By Brad Dison
The residents of Washington Township’s Fourth Precinct in Ames, Iowa were unenthused about the upcoming 1972 presidential election. The Democratic Party’s nominee was Senator George McGovern, who ran an anti-war campaign against the incumbent Republican President Richard Nixon. The residents of the Fourth Precinct cared nothing for the campaign promises of either candidate. In fact, because of a new redistricting plan, the residents of the Fourth Precinct showed no emotion at all about the upcoming election.
In the spring of 1971, the Iowa Supreme Court drew up new legislative districts in an effort to produce House and Senate districts of equal size. Iowa state law required all precincts to be of nearly equal population but the precincts could not cross legislative lines. The law about legislative lines took precedent over the population provision. In not so simple terms, a precinct had to be wholly contained within a legislative district. No part of the precinct could extend into another legislative district. As the Des Moines Tribune explained, “the precinct is bordered on the north by a legislative line, and on the other three sides by the City of Ames to which it cannot legally be attached for voting purposes.” Therefore, the new redistricting plan created the Fourth Precinct.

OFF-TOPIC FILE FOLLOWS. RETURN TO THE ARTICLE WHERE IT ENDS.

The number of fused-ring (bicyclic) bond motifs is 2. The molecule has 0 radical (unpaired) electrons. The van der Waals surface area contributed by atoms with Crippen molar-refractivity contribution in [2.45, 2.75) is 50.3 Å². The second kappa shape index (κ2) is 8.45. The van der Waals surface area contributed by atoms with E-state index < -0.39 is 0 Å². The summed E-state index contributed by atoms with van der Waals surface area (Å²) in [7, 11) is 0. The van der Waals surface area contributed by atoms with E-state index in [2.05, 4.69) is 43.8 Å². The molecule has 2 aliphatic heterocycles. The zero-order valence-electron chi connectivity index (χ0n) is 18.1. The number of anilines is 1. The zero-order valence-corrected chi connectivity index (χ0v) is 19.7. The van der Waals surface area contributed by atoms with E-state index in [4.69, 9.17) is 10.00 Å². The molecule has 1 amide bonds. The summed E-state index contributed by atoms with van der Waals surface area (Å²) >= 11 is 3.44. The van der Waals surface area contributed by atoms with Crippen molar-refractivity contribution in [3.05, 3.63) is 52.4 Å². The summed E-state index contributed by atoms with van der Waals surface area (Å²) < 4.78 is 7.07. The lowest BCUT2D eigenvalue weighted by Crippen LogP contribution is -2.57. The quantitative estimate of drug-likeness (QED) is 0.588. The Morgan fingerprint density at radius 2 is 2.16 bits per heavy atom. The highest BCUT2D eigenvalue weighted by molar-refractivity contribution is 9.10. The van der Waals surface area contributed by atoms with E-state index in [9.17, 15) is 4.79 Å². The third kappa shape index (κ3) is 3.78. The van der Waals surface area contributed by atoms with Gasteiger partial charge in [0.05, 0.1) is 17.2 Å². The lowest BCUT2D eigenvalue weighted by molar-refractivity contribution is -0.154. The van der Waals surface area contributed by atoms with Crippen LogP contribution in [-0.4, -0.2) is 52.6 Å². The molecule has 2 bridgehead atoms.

On election day, Nixon won in a massive landslide and received nearly 18 million more votes than McGovern, the widest margin in presidential history, and all without the help of the Fourth Precinct. Not a single resident of the Fourth Precinct visited the polls on election day. Not one. None of the residents of the Fourth Precinct gave an opinion on the presidential election before or after the election. You see, due to the quirk in the Ohio State Legislature’s new redistricting plan, there was only a single building in the Fourth Precinct, a facility known as the Experimental Animal Production Area. All of the residents of the Fourth Precinct were pigs.
1. Des Moines Tribune, November 2, 1972, p.1.
2. Sioux City Journal, November 3, 1972, p.15.